Following up comments from last entry:
I actually have another all time favorite moment from that Winds of Worship tape series – one of the versions of Show Your Power. In high school a friend had a tape and we listened to it all the time. Incredible energy. So we were totally excited about the CDs coming out, but they remixed it and stripped it of all its energy. I was so bummed about that, and I can’t find those tapes anymore.
That is pretty cool being at the recording of Light the Fire Again. Brian Doerksen talks about it on his site and mentions the drums kicking off something special also.
SN. According to his site, Doerksen’s next album features duets with Christine Dente. Intriguing.
I have a question about that recording session though. Were people into Supernatural Love? I mean, it’s just a bad idea jeans song. But if you listen to the recording, it seems like the live congregation is going crazy. Did they experience something we can’t hear? I’ve always wanted to know.
Speaking of Supernatural Love, here are some of my least favorite worship moments in recorded worship history. Leo used to think it was not right to criticize others’ worship efforts if it was sincere, and got bothered when I did that in college. But I think it’s legit; you can’t pursue excellence if there’s no room to criticize. And from what I hear, by the people who are most into it, like at Vineyard songwriting workshops, they’re pretty brutal in their honesty with each others’ songs. Anyway.
- The synths in Supernatural Love. It’s just so sad because it kills a great set. Although that Bono in Bullet The Blue Sky-esque stuff in Creation Calls is pretty weird also.
- The crazy neighing woman in His Love Endures Forever on one of the Winds of Worship albums. I’m not one to stifle the Spirit, but it’s just distracting, this loud whooping and neighing during the entire song. Can’t they just turn down the congregation in the mix?
- The weirdo ebow sounds on I think the 2nd Winds of Worship CD. While these odd ebows are going on, the leader says “each note represents the healing touch of God.” I’m sorry, but I just don’t get it. How exactly does each note represent His healing touch? Why does His healing touch sound like a 60s sci-fi movie?
- The “rap” in Get Up. Ted says it “works” in person. Hard to believe, but in any case, it does not work in the recording. You just don’t get that same sense of congregational togetherness when you’re scatting, and it’s such a white-bread rap. Bad idea jeans. And he added insult to injury by recording an acoustic version of this song. Few non-black people can really pull off rap in general; fewer still can pull off acoustic rap. Acoustic rap worship? Not possible.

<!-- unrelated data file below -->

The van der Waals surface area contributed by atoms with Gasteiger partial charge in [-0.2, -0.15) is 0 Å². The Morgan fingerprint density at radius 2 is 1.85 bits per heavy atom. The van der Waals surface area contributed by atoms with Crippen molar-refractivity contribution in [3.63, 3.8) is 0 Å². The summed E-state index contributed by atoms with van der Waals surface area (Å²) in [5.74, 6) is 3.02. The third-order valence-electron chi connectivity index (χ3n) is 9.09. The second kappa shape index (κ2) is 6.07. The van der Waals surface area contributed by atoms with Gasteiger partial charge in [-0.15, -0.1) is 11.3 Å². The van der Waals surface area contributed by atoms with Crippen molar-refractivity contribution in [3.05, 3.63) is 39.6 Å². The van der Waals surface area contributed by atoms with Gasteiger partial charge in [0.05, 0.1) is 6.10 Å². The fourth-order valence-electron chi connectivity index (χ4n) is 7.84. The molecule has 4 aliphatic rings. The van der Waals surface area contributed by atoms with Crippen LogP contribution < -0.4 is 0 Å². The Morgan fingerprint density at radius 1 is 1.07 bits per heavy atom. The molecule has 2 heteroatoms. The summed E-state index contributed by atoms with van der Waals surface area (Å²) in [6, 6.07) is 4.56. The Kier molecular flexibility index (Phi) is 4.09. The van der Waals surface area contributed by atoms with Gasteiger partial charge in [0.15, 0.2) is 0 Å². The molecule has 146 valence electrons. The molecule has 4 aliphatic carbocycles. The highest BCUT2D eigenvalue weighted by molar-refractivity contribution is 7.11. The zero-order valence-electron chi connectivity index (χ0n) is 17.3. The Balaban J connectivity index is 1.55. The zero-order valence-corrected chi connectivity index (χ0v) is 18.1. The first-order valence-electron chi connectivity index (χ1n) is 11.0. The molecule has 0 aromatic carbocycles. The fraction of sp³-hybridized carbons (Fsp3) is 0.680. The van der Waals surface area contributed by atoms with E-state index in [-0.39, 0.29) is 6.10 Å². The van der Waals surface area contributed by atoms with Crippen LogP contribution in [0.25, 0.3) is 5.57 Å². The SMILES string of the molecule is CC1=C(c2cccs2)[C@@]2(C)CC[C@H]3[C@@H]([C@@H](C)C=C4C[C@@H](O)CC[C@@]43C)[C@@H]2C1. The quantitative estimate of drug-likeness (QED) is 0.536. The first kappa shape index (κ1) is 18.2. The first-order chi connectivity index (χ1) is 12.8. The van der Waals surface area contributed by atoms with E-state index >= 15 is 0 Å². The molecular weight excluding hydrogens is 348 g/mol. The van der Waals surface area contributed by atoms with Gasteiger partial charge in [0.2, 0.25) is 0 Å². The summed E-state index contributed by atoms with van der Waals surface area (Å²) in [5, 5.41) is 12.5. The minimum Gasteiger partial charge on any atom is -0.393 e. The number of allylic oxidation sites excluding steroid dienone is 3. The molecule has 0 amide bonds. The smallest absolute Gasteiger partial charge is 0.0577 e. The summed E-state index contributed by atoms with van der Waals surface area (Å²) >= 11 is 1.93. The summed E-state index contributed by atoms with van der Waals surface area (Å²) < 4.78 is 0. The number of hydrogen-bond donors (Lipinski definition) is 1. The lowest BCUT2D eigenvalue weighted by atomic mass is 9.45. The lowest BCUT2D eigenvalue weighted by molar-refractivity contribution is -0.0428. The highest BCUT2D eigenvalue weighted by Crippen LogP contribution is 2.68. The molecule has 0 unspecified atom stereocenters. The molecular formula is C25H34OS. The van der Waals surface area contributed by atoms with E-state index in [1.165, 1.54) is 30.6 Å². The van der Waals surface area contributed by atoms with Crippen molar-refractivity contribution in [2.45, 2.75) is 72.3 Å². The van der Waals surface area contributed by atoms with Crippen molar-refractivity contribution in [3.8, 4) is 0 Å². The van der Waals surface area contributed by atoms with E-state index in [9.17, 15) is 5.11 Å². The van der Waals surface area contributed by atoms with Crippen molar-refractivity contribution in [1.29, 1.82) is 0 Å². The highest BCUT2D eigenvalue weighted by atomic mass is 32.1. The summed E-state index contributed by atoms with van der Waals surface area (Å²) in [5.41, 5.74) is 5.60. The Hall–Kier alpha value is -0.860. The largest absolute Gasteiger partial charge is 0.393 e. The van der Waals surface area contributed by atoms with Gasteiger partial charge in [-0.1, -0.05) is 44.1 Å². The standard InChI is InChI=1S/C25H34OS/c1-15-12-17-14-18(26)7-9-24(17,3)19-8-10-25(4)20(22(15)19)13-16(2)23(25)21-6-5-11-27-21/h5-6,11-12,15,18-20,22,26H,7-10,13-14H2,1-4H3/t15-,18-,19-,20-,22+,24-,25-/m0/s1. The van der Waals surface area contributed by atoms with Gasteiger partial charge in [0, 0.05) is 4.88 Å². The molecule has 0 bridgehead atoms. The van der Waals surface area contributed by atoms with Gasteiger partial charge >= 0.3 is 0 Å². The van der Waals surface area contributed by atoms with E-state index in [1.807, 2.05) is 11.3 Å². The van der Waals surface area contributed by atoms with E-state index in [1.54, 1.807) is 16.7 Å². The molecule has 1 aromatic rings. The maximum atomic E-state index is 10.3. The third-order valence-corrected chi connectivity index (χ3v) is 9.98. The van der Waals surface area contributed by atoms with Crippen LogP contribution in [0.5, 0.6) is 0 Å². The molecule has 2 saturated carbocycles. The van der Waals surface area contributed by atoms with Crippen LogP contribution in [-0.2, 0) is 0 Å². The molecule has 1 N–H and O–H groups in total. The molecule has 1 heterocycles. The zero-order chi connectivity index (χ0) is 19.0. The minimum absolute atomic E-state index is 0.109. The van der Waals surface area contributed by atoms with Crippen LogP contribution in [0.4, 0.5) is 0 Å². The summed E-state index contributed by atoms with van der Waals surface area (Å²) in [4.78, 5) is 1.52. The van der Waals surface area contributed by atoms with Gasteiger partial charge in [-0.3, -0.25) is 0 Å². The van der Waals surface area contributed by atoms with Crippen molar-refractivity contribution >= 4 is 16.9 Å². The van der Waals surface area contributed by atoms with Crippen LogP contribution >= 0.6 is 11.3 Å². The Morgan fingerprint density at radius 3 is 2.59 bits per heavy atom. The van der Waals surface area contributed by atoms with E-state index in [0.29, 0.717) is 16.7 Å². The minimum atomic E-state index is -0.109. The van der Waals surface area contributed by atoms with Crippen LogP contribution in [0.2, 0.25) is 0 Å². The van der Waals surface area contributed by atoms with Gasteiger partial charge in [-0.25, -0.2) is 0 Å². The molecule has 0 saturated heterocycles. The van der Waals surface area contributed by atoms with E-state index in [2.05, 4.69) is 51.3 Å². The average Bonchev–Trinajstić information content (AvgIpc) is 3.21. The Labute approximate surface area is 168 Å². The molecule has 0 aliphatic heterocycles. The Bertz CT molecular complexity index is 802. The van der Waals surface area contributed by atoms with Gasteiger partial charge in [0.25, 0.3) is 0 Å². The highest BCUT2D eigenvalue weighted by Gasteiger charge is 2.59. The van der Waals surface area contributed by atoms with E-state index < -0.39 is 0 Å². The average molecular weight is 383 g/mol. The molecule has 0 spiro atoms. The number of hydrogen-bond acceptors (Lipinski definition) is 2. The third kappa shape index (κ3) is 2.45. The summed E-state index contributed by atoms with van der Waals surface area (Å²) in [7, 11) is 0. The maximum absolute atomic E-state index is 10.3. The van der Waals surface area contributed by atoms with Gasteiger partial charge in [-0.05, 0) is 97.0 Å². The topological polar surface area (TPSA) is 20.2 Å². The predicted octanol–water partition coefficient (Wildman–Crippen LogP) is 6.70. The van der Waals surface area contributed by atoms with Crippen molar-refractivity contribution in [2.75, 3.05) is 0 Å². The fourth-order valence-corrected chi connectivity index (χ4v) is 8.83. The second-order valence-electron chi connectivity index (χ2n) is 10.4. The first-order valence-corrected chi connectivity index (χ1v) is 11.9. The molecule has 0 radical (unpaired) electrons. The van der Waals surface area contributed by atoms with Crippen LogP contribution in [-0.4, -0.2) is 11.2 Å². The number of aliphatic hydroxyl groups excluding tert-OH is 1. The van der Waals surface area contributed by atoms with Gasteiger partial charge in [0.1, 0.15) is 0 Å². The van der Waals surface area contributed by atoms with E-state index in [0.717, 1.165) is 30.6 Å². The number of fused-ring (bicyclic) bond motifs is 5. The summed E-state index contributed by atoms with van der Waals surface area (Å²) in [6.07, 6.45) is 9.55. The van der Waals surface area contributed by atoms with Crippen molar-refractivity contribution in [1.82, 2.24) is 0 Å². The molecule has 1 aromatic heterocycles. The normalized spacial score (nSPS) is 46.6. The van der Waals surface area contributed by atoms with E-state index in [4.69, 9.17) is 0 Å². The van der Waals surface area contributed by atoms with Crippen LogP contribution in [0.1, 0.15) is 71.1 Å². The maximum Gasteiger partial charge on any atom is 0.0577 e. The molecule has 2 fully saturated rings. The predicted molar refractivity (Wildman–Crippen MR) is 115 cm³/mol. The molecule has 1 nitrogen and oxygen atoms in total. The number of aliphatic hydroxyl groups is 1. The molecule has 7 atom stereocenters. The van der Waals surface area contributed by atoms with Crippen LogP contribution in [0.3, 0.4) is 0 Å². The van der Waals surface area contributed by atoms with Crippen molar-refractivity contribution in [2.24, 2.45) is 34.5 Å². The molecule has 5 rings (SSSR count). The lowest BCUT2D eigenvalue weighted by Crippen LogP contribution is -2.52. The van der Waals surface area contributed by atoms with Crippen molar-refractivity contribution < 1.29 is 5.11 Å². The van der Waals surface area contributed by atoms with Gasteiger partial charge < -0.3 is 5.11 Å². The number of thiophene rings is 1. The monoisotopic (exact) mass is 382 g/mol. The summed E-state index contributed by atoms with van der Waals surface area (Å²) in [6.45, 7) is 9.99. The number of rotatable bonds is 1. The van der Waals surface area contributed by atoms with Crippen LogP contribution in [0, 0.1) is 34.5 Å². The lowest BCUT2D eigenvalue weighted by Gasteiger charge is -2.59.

- Kevin Prosch forgetting the words on Come To The Light on some random recording. As I’ve mentioned before, it’s caused a number of churches to sing wrong lyrics to this song that don’t even rhyme. Also the end where he says “Clap Your hands O God”. I have no idea what that means. Is that some Scriptural reference I’m missing?
- The horns in most fast Hillsongs songs from their first 10 albums. Hosanna killed horns in their recordings a long time ago, and for good reason, so why on earth Hillsongs thought horns would be a good idea again in the 90s I have no clue.
- “Like we’re dancing now” in I Could Sing of Your Love Forever. I’m bothered by songs where it’s impossible to say the lyrics honestly. And given the tempo of this song, it’s impossible to dance to it unless you’re some weirdo hippie. So on that future day we’ll dance like we’re dancing while singing this song? You mean, completely motionless from the neck down? At some point in your life you have to hear Dave’s analysis of the lyrics to this song. It’s hilarious. Anyway, I still sing the song, but I’m troubled by it.
- Phillips, Craig and Dean’s version of Let My Words Be Few. I’ve ranted about this before. But this was one of the first examples where a band rerecorded a song and completely missed the point. The original recording is completely simple, instrumentally. Perfectly matches the message. How do the lyrics match with megaproduced instruments and layered vocals? Are you even listening to what you’re singing? I just don’t get it. They opened the door, and several other groups have killed this song in the same way.
- Sonicflood’s version of In The Secret. Same theme as above, and again, I’ve ranted about this before also. But you can’t sing about listening in the secret, quiet place while distorted guitars are buzzing around you and you’re yelling “more and more!”. I just don’t think it makes sense to yell about listening. “I WANT TO HEAR YOU! HEAR YOUR VOICE!! YEEEARRRGGHHHH!!!”